If you are new to this blog of the upcoming book Viking Funeral, celebrating the life of Dave Linane with booze, words, and fire, welcome. The timeline above shows you where we are in the book. While each chapter can stand on its own if you wish to read from the beginning, click here. More info is available, About Dave or the FAQ section explains who the book is about and the arc of the storyline. If you found me through a grief group, this page of my perspective of why we are all here in this place right now may be helpful. XO M
Right before high school graduation Brian and Dave were out in the world on a Saturday afternoon. They were down the street from our house when some friends drove by and asked them if they wanted to hop in their car to cruise E Street. Day or night E Street in San Bernardino was the place to connect with people.
Brian and Dave shrugged at each other with an unspoken why the hell not? and hopped in the back seat of the station wagon, joining their friends. The back seat floorboards were littered with empty beer cans level with the hump of the transmission that separated the two sides of the car. There was no room for their feet and no way to avoid the crinkle of the cans as they got in.
The car reeked of a range of beer fresh and stale. The two guys in the front seat had been playing softball all day and subsequently had been drinking all day, pitching the empties over their shoulder into the backseat spilling the dribbles of beer at the bottom of each can in the process. Dave and Brian had had nothing to drink so far, but it was early, and they JUST got in the car.
The guys headed for E Street and cruised up and down the crowded street, socializing loudly out the windows at people they knew and people they didn’t but maybe hoped to know. At some point, they were side-by-side with a car full of people they knew. They were shouting and laughing as they went. The question of beer came up as in, “Ya got any beer?” shouted to the guys in the station wagon. The guys in the station wagon did, in fact, have beer. They had loads of beer in the cargo area in the way back.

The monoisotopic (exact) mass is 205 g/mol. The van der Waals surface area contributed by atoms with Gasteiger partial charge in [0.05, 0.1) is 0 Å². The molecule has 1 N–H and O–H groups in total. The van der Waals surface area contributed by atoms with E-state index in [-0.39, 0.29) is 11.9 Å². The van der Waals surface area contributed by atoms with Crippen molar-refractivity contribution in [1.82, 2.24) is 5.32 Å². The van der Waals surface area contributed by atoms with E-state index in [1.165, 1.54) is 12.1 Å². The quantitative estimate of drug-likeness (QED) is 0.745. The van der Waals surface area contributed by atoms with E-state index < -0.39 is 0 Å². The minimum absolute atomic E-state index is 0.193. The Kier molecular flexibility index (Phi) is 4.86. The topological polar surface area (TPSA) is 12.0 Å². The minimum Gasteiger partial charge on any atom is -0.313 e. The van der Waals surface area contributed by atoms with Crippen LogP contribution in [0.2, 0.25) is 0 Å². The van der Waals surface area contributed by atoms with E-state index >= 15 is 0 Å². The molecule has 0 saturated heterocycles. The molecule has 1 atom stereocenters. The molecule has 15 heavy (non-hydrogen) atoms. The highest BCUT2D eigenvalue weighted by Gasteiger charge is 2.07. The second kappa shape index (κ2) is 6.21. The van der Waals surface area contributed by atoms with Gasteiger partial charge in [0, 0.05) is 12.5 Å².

Dave decided to crawl back there, all 230 pounds of him over the back seat into the way back of the station wagon where the beer was in an ice chest. Ever friendly, helpful, considerate, and generous as he was, through the open back window of the station wagon, he proceeded to lean out of the moving car as far as he could to hand the requested beer to the passengers in the also moving car beside them in the next lane.
That is when they all heard the distinct sound of a siren make a single WOOOooooo. The car in the lane beside them took off. The guys in the station wagon were stuck and busted.
The two guys in the front seat threw their half-full open containers of beer into the back seat, pouring their contents all over Brian, who this early in the cruising process had had NOTHING to drink. Yet, he was now saturated in beer and worried. He was very worried.
The officer got out of his car and approached the station wagon from behind. Dave was the first one ordered to step out of the vehicle, which he obliged by awkwardly climbing, again, 230 pounds of bulky him out the window. He was directed to stand by the side of the road. “Yes sir, Officer.” Next, the three other passengers were ordered to get out. The driver and front passenger obliged quickly and moved beside Dave in line at the side of the road.
When Brian opened his door, empty beer cans unavoidably crinkled and fell out as he moved his feet to get out, he stopped, panicked at what this specific noise ‘looked like.’ He froze in place in the car as he made first completely sober eye contact with the young cop who was watching intently. The cop motioned impatiently for him to continue out of the vehicle. The empties crinkled and clanked as they uncontrollably fell out in the gutter with his every move. The noise that only an empty beer can make when hitting the ground echoed around them, and the stench of beer specifically exuding off Brian was stinky and heavy in the air. Things were looking really bad for Brian, the only sober one in the group. He moved to his obligatory place in line at the side of the road with the other guys, practically regretting the day he was born.
The officer gave the field sobriety test to the driver. The other boys stood in a line waiting for their fate, whatever that was. There was only one officer, and there were four of them.